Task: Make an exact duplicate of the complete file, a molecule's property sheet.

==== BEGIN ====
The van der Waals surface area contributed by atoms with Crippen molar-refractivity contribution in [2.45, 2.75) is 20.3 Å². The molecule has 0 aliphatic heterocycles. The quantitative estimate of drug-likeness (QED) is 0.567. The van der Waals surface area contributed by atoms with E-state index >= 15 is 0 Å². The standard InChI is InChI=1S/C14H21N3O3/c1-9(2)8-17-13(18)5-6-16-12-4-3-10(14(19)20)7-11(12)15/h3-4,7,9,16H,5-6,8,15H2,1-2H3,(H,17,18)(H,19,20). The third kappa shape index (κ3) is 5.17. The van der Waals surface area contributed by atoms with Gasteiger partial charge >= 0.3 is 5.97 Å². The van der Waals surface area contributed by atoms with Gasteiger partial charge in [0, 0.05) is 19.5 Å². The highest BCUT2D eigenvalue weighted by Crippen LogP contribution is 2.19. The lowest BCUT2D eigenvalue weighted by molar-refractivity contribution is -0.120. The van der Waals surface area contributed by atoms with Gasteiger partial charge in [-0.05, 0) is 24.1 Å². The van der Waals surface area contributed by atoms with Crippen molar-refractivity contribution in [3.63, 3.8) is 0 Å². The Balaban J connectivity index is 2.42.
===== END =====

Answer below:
The van der Waals surface area contributed by atoms with Crippen molar-refractivity contribution in [2.45, 2.75) is 20.3 Å². The molecule has 0 aliphatic heterocycles. The quantitative estimate of drug-likeness (QED) is 0.567. The van der Waals surface area contributed by atoms with E-state index >= 15 is 0 Å². The standard InChI is InChI=1S/C14H21N3O3/c1-9(2)8-17-13(18)5-6-16-12-4-3-10(14(19)20)7-11(12)15/h3-4,7,9,16H,5-6,8,15H2,1-2H3,(H,17,18)(H,19,20). The third kappa shape index (κ3) is 5.17. The van der Waals surface area contributed by atoms with Gasteiger partial charge >= 0.3 is 5.97 Å². The van der Waals surface area contributed by atoms with Gasteiger partial charge in [0, 0.05) is 19.5 Å². The highest BCUT2D eigenvalue weighted by Crippen LogP contribution is 2.19. The lowest BCUT2D eigenvalue weighted by molar-refractivity contribution is -0.120. The van der Waals surface area contributed by atoms with Gasteiger partial charge in [-0.05, 0) is 24.1 Å². The van der Waals surface area contributed by atoms with Crippen molar-refractivity contribution in [3.63, 3.8) is 0 Å². The Balaban J connectivity index is 2.42.